Heartfelt and funny, this enemies-to-lovers romance shows that the best things in life are all-inclusive and nontransferable as well as free.

Pub Date: May 14, 2019

ISBN: 978-1-5011-2803-5

Page Count: 416

Publisher: Gallery Books/Simon & Schuster

Review Posted Online: March 3, 2019

Kirkus Reviews Issue: March 15, 2019

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With frank language and patient plotting, this gangly teen crush grows into a confident adult love affair.

LOVE AND OTHER WORDS

Eleven years ago, he broke her heart. But he doesn’t know why she never forgave him.

Toggling between past and present, two love stories unfold simultaneously. In the first, Macy Sorensen meets and falls in love with the boy next door, Elliot Petropoulos, in the closet of her dad’s vacation home, where they hide out to discuss their favorite books. In the second, Macy is working as a doctor and engaged to a single father, and she hasn’t spoken to Elliot since their breakup. But a chance encounter forces her to confront the truth: what happened to make Macy stop speaking to Elliot? Ultimately, they’re separated not by time or physical remoteness but by emotional distance—Elliot and Macy always kept their relationship casual because they went to different schools. And as a teen, Macy has more to worry about than which girl Elliot is taking to the prom. After losing her mother at a young age, Macy is navigating her teenage years without a female role model, relying on the time-stamped notes her mother left in her father’s care for guidance. In the present day, Macy’s father is dead as well. She throws herself into her work and rarely comes up for air, not even to plan her upcoming wedding. Since Macy is still living with her fiance while grappling with her feelings for Elliot, the flashbacks offer steamy moments, tender revelations, and sweetly awkward confessions while Macy makes peace with her past and decides her future.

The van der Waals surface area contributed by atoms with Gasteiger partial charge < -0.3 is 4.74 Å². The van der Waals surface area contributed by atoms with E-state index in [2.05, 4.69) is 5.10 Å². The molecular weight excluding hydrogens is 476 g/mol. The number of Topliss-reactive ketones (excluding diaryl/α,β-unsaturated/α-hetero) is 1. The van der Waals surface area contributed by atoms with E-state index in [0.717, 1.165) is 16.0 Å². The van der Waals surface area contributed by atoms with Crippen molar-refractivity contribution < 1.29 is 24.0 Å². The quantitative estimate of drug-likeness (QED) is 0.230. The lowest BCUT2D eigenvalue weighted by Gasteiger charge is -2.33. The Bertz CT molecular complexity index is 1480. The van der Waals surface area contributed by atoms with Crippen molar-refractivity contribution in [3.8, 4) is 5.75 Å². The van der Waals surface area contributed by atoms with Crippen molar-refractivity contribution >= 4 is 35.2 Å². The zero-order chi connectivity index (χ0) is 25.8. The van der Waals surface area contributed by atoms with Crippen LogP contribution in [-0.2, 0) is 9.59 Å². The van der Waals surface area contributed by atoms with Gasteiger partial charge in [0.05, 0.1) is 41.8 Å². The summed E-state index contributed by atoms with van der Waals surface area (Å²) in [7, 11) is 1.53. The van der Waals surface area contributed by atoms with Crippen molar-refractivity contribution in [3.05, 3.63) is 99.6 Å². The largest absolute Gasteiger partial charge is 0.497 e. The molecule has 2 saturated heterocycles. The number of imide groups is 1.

With frank language and patient plotting, this gangly teen crush grows into a confident adult love affair.

Pub Date: April 10, 2018

ISBN: 978-1-5011-2801-1

Page Count: 416

Publisher: Gallery Books/Simon & Schuster

Review Posted Online: Jan. 23, 2018

Kirkus Reviews Issue: Feb. 1, 2018